Inlaws v. Outlaws: One Nickle
November 3, 2016
It had been a long day. Steve had been on edge all morning waiting for the expected call from Stark. And then the punk had been quiet and thoughtful afterward, his withdrawn mood putting a crawl on the back of Barnes’ neck and the urge to check the perimeter itching in his feet. Natalia’s video call had settled Steve down some, although that was mostly the promise of as much food as she and Wanda could carry. But there had been something in her voice that wasn’t said, in the pauses that weren’t there, that had forced Barnes up to the roof to get some air before the women were supposed to arrive.
Get some air and keep an eye on every approach to the building.
At least he allowed his rifle to lean against his chair, instead of clutching it in his lap. Wilson had followed him up with beer and the hot tea Barnes liked and a second crappy lawn chair. He didn’t say anything about the gun, just passed over the drink and sipped his own in silence for a good half hour.
“Would you want to see them? If you have family still out there?”
Wilson’s question was soft and easy, spoken without wavering or any weight to it. He might as well have asked if Barnes wanted chicken or beef tacos, or if he had ever considered watching soccer instead of baseball. It came at him out of the blue, shaking him from the hyper-awareness that had his muscles tense and his adrenaline on edge. Did he want that? His mother was pregnant when he got the draft notice. Da said it was a miracle – shouldn’t have happened at their age and with the other babies she had lost. Only one brother had lived past birth, and he died before he could walk – influenza. Becca had been seventeen when Barnes left for Europe. She might have married. Might have had kids, grandkids, great-grandchildren that kept on living and working and laughing and being free while he was being twisted into the Winter Soldier.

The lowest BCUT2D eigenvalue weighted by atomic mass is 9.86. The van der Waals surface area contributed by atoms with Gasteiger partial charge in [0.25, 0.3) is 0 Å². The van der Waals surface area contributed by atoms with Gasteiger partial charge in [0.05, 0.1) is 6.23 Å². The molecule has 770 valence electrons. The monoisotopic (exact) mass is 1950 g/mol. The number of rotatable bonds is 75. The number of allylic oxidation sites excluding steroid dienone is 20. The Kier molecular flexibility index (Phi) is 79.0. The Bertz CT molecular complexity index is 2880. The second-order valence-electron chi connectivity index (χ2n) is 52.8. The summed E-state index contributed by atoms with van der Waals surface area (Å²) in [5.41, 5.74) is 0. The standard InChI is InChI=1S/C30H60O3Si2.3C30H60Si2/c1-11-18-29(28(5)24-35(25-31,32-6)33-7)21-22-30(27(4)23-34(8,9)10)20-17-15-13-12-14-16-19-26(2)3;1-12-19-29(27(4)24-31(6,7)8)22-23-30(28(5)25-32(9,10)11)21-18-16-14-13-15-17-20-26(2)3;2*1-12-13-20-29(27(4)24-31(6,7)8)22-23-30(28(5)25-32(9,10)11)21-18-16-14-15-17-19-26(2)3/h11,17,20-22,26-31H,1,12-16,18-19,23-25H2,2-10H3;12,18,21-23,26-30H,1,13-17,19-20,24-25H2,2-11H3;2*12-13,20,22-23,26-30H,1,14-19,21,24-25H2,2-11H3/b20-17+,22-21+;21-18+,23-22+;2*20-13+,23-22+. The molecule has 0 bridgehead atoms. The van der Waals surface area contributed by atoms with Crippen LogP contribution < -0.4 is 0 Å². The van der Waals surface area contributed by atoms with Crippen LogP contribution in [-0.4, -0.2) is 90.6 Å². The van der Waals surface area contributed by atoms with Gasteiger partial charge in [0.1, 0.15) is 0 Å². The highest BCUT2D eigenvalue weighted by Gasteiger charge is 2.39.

“I don’t…they shouldn’t have to see what I became.” The acknowledgment left an empty place low in his belly. A wound seared by acid and still festering even after he admitted it. What he was…he could…live with himself. But no one else should have to accept it. Steve, Wilson, Wanda – the Avengers had chosen him, but family didn’t get a choice and what he was now shouldn’t be forced on anyone. Barnes took a long sip of tea. It was dark and Russian and bitter and sweet with sugar. It both reminded him of the small good things in the darkness and gave him something to fill his mouth so no other words would fall out.
“You’re not done, you know.” Wilson propped his feet up on the edge of the roof, staring out at the rough neighborhood that surrounded their hideout. The sun was beginning to set, washing the worn buildings and dangerous alleys with an orange-pink light that softened the flaws. He took another pull of his beer, but didn’t face Barnes.
“None of us are,” he continued. “We don’t become. We’re becoming. It’s a process man. And it don’t ever stop ‘til you do. As long as you’re still stubborn enough to keep breathing, you’re still changing. Still becoming.”
Barnes thought about that as the sun slipped below the horizon and the California evening began to feel cool. Sitting on a roof, enjoying a drink and the sunset – it was so much better than he ever thought he would have again. Steve was safe and healthy downstairs. No one was actively trying to kill him. He had a team that would watch his back. His mind was his own. Wilson finished his beer, but still sat in his shitty lawn chair, picking at the label.
“This the part where you tell me the ugly duckling was really a swan the whole time?”
Wilson snorted. “Swan. Let’s be realistic, here. With that train wreck you call a face? Mallard, tops.”
“Ladies seemed to like it.”
“You’re remembering it wrong.”
“Museum in DC says otherwise. Books, movies. That miniseries Lang made us watch. The girl who turned you down flat at that bakery in Sofia.” Wilson snorted. Barnes took another sip. “Yeah. Pretty sure they find me attractive.”
“That ain’t attraction, Barnes. That’s pity.”
Barnes shoved him, not hard enough to knock him over, but enough to make him drop his legs to stay upright. Wilson laughed and called him weak and old. Barnes scowled, asked Wilson how pathetic it was to lose in a footrace against weak old men like him and Steve.
But he was thinking that a mallard was pretty good.